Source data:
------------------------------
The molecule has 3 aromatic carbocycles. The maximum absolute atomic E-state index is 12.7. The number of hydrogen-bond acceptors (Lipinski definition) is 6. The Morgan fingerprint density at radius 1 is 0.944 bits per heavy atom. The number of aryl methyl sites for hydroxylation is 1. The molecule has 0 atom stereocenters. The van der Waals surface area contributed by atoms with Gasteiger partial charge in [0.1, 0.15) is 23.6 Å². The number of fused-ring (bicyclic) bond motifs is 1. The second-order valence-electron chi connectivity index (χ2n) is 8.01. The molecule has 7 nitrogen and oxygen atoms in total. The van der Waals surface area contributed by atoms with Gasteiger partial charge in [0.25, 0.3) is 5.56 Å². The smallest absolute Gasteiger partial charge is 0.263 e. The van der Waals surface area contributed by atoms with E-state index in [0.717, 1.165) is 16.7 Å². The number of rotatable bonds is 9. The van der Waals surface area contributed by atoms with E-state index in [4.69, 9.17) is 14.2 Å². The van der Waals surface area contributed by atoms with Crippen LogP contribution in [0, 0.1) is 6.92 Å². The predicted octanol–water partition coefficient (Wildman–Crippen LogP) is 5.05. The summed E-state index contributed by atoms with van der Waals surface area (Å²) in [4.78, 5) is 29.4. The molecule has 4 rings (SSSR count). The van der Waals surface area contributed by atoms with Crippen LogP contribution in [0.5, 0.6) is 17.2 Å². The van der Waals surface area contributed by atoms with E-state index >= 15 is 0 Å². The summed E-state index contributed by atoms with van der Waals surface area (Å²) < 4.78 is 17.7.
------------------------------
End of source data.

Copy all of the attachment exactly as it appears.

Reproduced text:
The molecule has 3 aromatic carbocycles. The maximum absolute atomic E-state index is 12.7. The number of hydrogen-bond acceptors (Lipinski definition) is 6. The Morgan fingerprint density at radius 1 is 0.944 bits per heavy atom. The number of aryl methyl sites for hydroxylation is 1. The molecule has 0 atom stereocenters. The van der Waals surface area contributed by atoms with Gasteiger partial charge in [0.1, 0.15) is 23.6 Å². The number of fused-ring (bicyclic) bond motifs is 1. The second-order valence-electron chi connectivity index (χ2n) is 8.01. The molecule has 7 nitrogen and oxygen atoms in total. The van der Waals surface area contributed by atoms with Gasteiger partial charge in [0.25, 0.3) is 5.56 Å². The smallest absolute Gasteiger partial charge is 0.263 e. The van der Waals surface area contributed by atoms with E-state index in [0.717, 1.165) is 16.7 Å². The number of rotatable bonds is 9. The van der Waals surface area contributed by atoms with E-state index in [4.69, 9.17) is 14.2 Å². The van der Waals surface area contributed by atoms with Crippen LogP contribution in [0, 0.1) is 6.92 Å². The predicted octanol–water partition coefficient (Wildman–Crippen LogP) is 5.05. The summed E-state index contributed by atoms with van der Waals surface area (Å²) in [4.78, 5) is 29.4. The molecule has 4 rings (SSSR count). The van der Waals surface area contributed by atoms with Crippen LogP contribution in [0.5, 0.6) is 17.2 Å². The van der Waals surface area contributed by atoms with E-state index >= 15 is 0 Å². The summed E-state index contributed by atoms with van der Waals surface area (Å²) < 4.78 is 17.7.